The easiest thing you can do to ensure your car runs smoothly is to check the fluids. This is a simple task no matter how much or how little you know about cars. All you have to do is lift the hood and do a visual inspection. Doing this on a regular basis will certainly help to keep your repair costs down, but it will also empower you. A dishonest mechanic might talk you into flushing and replacing fluids that don’t need it. But, if you know a thing or two about fluids, you can refuse unnecessary work with confidence.
Without further adieu, here are the five fluids in your car that should be checked, how often you should check them, and what to look for.
This, of course, is our bread and butter, and chances are, it’s the first thing you learned to check in your vehicle.
In almost every vehicle out there you simply pop the hood, locate the oil dipstick, pull it out, and wipe it down. Put it back in and then remove it again and you’ll have your oil level. If it’s at a safe level, which is generally indicated by a notched or scored section, then continue on your way. If it’s not, add more oil until you reach the desired level. If you notice that your car is burning through oil quicker than usual, it’s worth bringing it in.
If you drive a newer vehicle it should be safe to check your oil once a month. But, if you’ve passed the 100,000 mile mark in a later model, it may be best to check it each time you fill up at the gas station. Dense, black oil is usually a sign that it’s time for an oil change.
How long to go between oil changes depends on the make and year of your vehicle. Take a look at your owner’s manual to be sure of the recommended interval, or play it safe and have it changed every 3,000 miles.
Transmission fluid is there to keep the gears on your car moving without too much friction. Checking your transmission fluid is a lot like checking your oil, except you’ll need to have the car running when you do it. Under the hood, the dipstick should be near the rear of the engine in a rear-wheel-drive vehicle, and near the front in a front-wheel-drive. Generally it will be labeled or have a ring handle for you to pull it out with.
The dipstick should have marks at the end to measure the fluid level. Because this fluid pumps through a closed system it should never be low, but if it is, bring the car in ASAP.
Check your transmission fluid monthly along with your engine oil. It should be red and odorless. If it’s brown or smells burnt it’s time for a flush.
Also known as antifreeze, coolant protects your engine from extreme temperatures. If you run low on coolant there’s a very good chance your car will overheat. It’s also critical during especially cold winters as your engine could freeze without it.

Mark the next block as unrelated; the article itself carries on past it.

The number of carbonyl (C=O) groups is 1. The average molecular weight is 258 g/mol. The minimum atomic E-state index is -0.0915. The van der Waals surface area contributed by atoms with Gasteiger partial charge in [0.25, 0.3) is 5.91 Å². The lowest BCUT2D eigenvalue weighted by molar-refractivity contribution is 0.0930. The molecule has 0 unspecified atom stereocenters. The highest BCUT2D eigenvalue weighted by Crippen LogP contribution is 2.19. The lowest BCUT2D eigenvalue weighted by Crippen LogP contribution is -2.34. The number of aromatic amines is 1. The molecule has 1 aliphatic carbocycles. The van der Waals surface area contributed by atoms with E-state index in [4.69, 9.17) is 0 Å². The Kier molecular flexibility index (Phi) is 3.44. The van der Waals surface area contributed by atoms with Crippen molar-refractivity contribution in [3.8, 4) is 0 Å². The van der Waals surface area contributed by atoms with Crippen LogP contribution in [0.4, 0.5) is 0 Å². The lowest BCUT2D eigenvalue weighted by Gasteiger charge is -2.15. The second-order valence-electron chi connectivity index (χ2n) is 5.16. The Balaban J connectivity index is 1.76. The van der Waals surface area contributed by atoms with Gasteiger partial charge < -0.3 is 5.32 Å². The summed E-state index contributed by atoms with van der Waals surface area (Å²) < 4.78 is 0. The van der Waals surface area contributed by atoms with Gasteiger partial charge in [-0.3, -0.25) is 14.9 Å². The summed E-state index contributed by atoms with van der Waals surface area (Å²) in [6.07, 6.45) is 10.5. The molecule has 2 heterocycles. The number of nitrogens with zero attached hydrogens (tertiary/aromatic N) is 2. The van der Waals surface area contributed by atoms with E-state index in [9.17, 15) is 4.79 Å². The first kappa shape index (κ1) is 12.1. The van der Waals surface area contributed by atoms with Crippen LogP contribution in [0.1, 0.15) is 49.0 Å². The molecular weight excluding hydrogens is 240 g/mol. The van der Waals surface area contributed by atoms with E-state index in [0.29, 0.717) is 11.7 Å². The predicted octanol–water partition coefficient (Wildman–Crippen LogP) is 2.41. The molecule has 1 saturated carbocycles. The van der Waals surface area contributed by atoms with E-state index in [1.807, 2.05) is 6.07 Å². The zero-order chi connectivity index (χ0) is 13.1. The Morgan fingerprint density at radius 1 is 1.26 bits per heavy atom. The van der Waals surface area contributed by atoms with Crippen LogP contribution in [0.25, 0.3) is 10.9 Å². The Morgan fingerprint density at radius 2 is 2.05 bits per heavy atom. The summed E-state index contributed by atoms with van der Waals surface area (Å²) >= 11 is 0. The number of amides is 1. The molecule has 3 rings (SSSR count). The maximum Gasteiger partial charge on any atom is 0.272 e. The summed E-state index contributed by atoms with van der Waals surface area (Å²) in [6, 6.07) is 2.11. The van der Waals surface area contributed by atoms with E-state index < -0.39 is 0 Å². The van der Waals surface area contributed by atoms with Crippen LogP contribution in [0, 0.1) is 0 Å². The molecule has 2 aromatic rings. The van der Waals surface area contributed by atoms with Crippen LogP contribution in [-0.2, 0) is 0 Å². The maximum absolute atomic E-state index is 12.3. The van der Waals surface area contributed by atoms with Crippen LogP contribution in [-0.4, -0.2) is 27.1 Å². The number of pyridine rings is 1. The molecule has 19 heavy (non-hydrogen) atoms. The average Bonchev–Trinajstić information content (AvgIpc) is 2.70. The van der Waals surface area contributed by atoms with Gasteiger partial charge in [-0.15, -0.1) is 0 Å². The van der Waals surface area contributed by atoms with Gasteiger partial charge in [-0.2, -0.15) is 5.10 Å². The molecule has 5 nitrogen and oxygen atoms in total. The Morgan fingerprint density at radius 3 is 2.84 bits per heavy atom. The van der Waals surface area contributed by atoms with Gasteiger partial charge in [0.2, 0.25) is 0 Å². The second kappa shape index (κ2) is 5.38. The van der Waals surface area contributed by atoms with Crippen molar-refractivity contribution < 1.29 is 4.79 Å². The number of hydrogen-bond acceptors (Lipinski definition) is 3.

To check your coolant level, first make sure you give your engine time to cool. You should never check coolant when your car is running or still warm. Some vehicles will have a coolant reservoir or overflow tank which you can check. Otherwise, remove the radiator cap and see that your coolant is at the proper level. Even if you have a reservoir, it’s smart to check your radiator anyway, just in case the line from your reservoir is blocked somehow.
Check your coolant level at least twice a year: at the beginning of Summer and again in the Winter. If it’s low, add more. It’s always best to stick with the same brand and mixture. You’ll want to have your radiator flushed and coolant replaced every 2-3 years or so.
Like transmission fluid, brake fluid is part of a closed system, so it should also never be low. However, checking it is important to make sure the fluid is clean. If your brakes ever feel slightly off, giving it a quick check is always recommended.
Your brake fluid reservoir is usually on the driver’s side of your car, and it should be somewhat see-through like other reservoirs so you can easily check the level whenever you check your oil or coolant. Clean brake fluid should be a nice golden color. If it’s brown, it’s time to flush it.
Power Steering Fluid
If you’ve ever driven a car without power steering, you know how nice it is to have and you can thank your power steering fluid for an easy drive. If this fluid ever gets low you might start to hear some noises or feel resistance in the steering wheel. Checking your power steering fluid is just like checking your coolant or brake fluid. There should be handy reservoir to show you the level without getting your hands dirty. This fluid should never drop too much, so if it does appear low, don’t hesitate to bring your car in to the shop.
Check your power steering fluid each month when you check your oil, coolant, and brake fluid. Generally it’s a good idea to replace it every few years when you have your radiator flushed, but it is worth checking your owner’s manual to be sure.
Checking all of your vehicle’s fluids regularly is the best thing you can do to keep it on the road. So, set up your calendar for reminders and feel free to call us any time you have a question!